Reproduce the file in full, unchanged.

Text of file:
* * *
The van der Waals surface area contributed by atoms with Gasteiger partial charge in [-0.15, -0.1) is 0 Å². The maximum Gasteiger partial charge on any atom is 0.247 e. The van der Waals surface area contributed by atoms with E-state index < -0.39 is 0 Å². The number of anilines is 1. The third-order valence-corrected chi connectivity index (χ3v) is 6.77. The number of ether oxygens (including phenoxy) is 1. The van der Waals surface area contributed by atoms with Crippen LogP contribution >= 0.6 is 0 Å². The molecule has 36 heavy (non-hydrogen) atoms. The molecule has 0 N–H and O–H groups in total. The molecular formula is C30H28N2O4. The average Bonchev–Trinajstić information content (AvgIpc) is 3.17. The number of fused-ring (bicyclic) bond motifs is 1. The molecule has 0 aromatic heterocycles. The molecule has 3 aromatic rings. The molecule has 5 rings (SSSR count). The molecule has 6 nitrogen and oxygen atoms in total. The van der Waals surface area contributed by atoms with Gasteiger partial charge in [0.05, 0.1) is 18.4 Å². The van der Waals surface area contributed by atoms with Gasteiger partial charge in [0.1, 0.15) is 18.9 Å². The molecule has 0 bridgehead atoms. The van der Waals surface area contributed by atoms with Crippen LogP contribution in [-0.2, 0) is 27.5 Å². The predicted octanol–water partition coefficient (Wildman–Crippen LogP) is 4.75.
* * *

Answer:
The van der Waals surface area contributed by atoms with Gasteiger partial charge in [-0.15, -0.1) is 0 Å². The maximum Gasteiger partial charge on any atom is 0.247 e. The van der Waals surface area contributed by atoms with E-state index < -0.39 is 0 Å². The number of anilines is 1. The third-order valence-corrected chi connectivity index (χ3v) is 6.77. The number of ether oxygens (including phenoxy) is 1. The van der Waals surface area contributed by atoms with Crippen LogP contribution >= 0.6 is 0 Å². The molecule has 36 heavy (non-hydrogen) atoms. The molecule has 0 N–H and O–H groups in total. The molecular formula is C30H28N2O4. The average Bonchev–Trinajstić information content (AvgIpc) is 3.17. The number of fused-ring (bicyclic) bond motifs is 1. The molecule has 0 aromatic heterocycles. The molecule has 3 aromatic rings. The molecule has 5 rings (SSSR count). The molecule has 6 nitrogen and oxygen atoms in total. The van der Waals surface area contributed by atoms with Gasteiger partial charge in [0.05, 0.1) is 18.4 Å². The van der Waals surface area contributed by atoms with Gasteiger partial charge in [0.1, 0.15) is 18.9 Å². The molecule has 0 bridgehead atoms. The van der Waals surface area contributed by atoms with Crippen LogP contribution in [-0.2, 0) is 27.5 Å². The predicted octanol–water partition coefficient (Wildman–Crippen LogP) is 4.75.